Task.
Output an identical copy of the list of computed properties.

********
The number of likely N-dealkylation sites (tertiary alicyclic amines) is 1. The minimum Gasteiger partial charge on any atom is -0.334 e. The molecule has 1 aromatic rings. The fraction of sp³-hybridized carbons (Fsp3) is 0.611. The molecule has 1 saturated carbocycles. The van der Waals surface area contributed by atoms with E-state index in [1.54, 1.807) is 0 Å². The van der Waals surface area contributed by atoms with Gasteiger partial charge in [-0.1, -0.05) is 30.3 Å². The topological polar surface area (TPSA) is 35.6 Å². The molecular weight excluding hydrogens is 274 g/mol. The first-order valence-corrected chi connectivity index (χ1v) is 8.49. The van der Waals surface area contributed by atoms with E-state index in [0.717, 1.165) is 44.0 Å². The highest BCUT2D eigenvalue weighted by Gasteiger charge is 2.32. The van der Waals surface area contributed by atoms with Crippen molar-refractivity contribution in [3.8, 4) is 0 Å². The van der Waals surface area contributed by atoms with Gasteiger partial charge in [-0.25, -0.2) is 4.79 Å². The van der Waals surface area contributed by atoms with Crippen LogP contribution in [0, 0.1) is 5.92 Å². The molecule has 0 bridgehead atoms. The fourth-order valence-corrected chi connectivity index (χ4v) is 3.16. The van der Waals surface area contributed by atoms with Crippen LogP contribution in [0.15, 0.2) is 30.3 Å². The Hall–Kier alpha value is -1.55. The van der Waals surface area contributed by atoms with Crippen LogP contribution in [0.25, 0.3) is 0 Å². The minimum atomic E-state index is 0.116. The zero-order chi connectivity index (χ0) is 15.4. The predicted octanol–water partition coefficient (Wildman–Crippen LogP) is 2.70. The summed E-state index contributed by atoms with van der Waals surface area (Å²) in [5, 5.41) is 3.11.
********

The number of likely N-dealkylation sites (tertiary alicyclic amines) is 1. The minimum Gasteiger partial charge on any atom is -0.334 e. The molecule has 1 aromatic rings. The fraction of sp³-hybridized carbons (Fsp3) is 0.611. The molecule has 1 saturated carbocycles. The van der Waals surface area contributed by atoms with E-state index in [1.54, 1.807) is 0 Å². The van der Waals surface area contributed by atoms with Gasteiger partial charge in [-0.1, -0.05) is 30.3 Å². The topological polar surface area (TPSA) is 35.6 Å². The molecular weight excluding hydrogens is 274 g/mol. The first-order valence-corrected chi connectivity index (χ1v) is 8.49. The van der Waals surface area contributed by atoms with E-state index in [0.717, 1.165) is 44.0 Å². The highest BCUT2D eigenvalue weighted by Gasteiger charge is 2.32. The van der Waals surface area contributed by atoms with Crippen molar-refractivity contribution in [3.8, 4) is 0 Å². The van der Waals surface area contributed by atoms with Gasteiger partial charge in [-0.25, -0.2) is 4.79 Å². The van der Waals surface area contributed by atoms with Crippen LogP contribution in [0, 0.1) is 5.92 Å². The molecule has 0 bridgehead atoms. The fourth-order valence-corrected chi connectivity index (χ4v) is 3.16. The van der Waals surface area contributed by atoms with Crippen LogP contribution in [0.15, 0.2) is 30.3 Å². The Hall–Kier alpha value is -1.55. The van der Waals surface area contributed by atoms with Crippen LogP contribution in [0.25, 0.3) is 0 Å². The minimum atomic E-state index is 0.116. The zero-order chi connectivity index (χ0) is 15.4. The predicted octanol–water partition coefficient (Wildman–Crippen LogP) is 2.70. The summed E-state index contributed by atoms with van der Waals surface area (Å²) in [5, 5.41) is 3.11.